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vintage wagon odometer used by westward wagon trains & teamsters

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    Posted 8 months ago

    (290 items)

    Did you ever wonder how the wagon trains knew how far it was to the next water hole? Did you ever wonder how an early teamster measured the distance that he traveled via horse drawn freight wagon, so he could charge by the mile?
    They used a wagon odometer like this.
    This odometer is in remarkable condition for it's age. The stitching of the case is is like new as is the leather case itself. the only thing that is missing from the case is the leather strap used to tie it to the wagon wheel. That's right, the wagon teamster tied the entire case to the wagon wheel and the driver knew how far the wagon traveled in one revolution, so, he could easily figure out how far he traveled from the start of his trip, to his designation
    Inside the leather case is a tin metal drum to hold the internal brass calculating device. This device is held tight while the pendulum like center rotates around, ...... once with each rotation of the wagon wheel. As it rotates, the device continually counts the revolutions that the wheels rotates.
    By knowing the amount of wheel rotations that are in a mile, the teamster can accurately determine how many miles that the wagon traveled, and he could charge the client accordingly.
    If used by a wagon train going west, the wagon master could determine how close they were to the next water hole.
    This odometer must not have been used hardly at all, even the brass internal device looks as it was made last week.

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    1. dav2no1 dav2no1, 8 months ago
      Wow. That's a very interesting piece! Thanks for sharing, never seen one.

      I would imagine they had to have an idea how far they went, so they didn't kill their horses too.
    2. AnythingObscure AnythingObscure, 8 months ago
      FASCINATING showing of a FASCINATING item, hotairfan!! I certainly wouldn't have been able to guess what that beautiful little machine and its case were ifn's I ever ran across one -- THANKS FOR SHARING -- I just *love* the fun stuff we all learn about by hanging around CW!!!!! <applause><cheering>
    3. Congcu, 8 months ago
      Very nice piece of history. What is the name of the maker?
    4. hotairfan hotairfan, 8 months ago
      good question Congeu,
      I never even thought of who made it.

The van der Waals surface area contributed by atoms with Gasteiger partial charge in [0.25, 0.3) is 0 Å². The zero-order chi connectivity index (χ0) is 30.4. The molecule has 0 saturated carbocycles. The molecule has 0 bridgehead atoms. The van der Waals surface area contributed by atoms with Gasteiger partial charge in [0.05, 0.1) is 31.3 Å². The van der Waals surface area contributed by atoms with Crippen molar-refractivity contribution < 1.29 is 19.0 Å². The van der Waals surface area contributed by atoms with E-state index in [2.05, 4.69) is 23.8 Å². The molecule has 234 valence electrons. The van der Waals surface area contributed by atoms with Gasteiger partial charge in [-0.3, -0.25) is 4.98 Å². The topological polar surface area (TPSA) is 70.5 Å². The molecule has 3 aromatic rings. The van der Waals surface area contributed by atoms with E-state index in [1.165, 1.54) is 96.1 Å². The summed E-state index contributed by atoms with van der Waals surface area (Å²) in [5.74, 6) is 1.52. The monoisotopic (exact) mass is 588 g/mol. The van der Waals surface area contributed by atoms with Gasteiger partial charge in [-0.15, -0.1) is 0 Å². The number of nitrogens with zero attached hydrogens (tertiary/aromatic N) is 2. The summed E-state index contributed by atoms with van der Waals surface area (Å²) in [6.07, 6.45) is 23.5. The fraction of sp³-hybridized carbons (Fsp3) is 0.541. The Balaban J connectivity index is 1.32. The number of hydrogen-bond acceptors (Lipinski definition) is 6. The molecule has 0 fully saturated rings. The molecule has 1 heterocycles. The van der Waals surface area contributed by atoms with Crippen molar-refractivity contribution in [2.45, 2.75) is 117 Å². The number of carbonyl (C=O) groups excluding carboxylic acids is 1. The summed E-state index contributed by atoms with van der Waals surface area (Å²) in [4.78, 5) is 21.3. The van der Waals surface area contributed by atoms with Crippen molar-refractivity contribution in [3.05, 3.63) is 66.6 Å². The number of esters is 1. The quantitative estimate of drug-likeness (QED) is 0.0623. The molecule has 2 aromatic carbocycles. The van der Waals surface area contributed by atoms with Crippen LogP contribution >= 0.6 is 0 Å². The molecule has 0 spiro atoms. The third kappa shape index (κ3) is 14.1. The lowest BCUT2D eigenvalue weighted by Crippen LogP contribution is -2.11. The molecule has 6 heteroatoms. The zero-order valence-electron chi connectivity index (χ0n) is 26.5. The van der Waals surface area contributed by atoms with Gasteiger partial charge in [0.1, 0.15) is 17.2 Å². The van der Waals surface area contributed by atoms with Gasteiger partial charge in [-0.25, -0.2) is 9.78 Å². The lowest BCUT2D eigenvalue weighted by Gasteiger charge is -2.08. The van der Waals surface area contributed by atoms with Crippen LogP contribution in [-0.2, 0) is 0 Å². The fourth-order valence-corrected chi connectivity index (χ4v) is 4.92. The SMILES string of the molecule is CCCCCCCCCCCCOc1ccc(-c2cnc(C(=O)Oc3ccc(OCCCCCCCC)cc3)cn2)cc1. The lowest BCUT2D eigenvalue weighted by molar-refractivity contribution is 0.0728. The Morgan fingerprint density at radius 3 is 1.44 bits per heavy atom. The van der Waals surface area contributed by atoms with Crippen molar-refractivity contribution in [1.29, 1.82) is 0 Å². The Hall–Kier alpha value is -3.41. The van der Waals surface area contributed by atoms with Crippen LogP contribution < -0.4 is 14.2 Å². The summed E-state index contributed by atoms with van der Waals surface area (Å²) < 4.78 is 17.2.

It is signed "Lionel Corporation New York"
      not sure if that is the same Lionel Corp. that makes toy elect. trains
      and thanks everyone for your nice comments!
    5. Ms.CrystalShip Ms.CrystalShip, 8 months ago
      Since my ancestors came over from Missouri by wagon, and settled in See Canyon, California, I am wondering if they had one of these? This is a fascinating post! And yes, we learn things everyday on here with wonderful posters who are willing to share info and history, not just describing the obvious.
      I’m with “anything..”, such a great piece of western history!!!
    6. kwqd kwqd, 8 months ago
      Interesting, Eileen! After the Civil War my great grandfather and a fellow named Webster Ringo had a business outfitting wagon trains in Kansas City, MO. Maybe they outfitted your ancestor's wagon! Some of my ancestors went to California from Missouri in the 1840s, too, so maybe your ancestors were already in California by the 1860s.. I think I've told the story about the band of Indians who rode into the camp of the earlier group with a string of horses and tried to buy my ancestor's daughters...
    7. hotairfan hotairfan, 8 months ago
      Please, let me assume that your ancestors didn't sell their daughters..... although, that was a pretty good price that they were offering (just kidding).
      thanks for the input.... You should get in touch with Eileen and go over what each of you know of your ancestors, maybe they went West in the same wagon train. That would be awesome to hear......
    8. Congcu, 8 months ago
      More than likely was designed for use in a survey, mapping or military application. Modern artillery (WW one) at the time needed precision registration info to guarantee accuracy. Lionel started in 1900 and made other precision mechanisms such as taffrail log, etc.
      The wagon train era was pretty much over by 1880 when the railroads took over.
    9. hotairfan hotairfan, 8 months ago
      Hi Congcu,
      If you Google "Wagon Wheel Odometer" You can see an advertising blog from Worthpoint where they describe and show reference to a wagon odometer similar to the one that I posted.
      Worthpoint states that they were used in the 1870's, when surveyors were running all over the West.
      As I mentioned two sentences ago, the Worthpoint's blog. show a photo of a similar wagon odometer.
      Now.... arrow to the right of the existing photo by Worthington for 3 arrow moves and a photo of a frontiersman pulling a two wheeled cart with an odometer, the likeness of the one in my post..... it is dated, at the bottom of the photo... 1872
    10. hotairfan hotairfan, 8 months ago
      Hi Concu,
      I forgot to mention a famous Newspaper Writer who wrote for a New York paper in 1872 when he made the comment "Go West Young Man".
      His name was Horace Greely.

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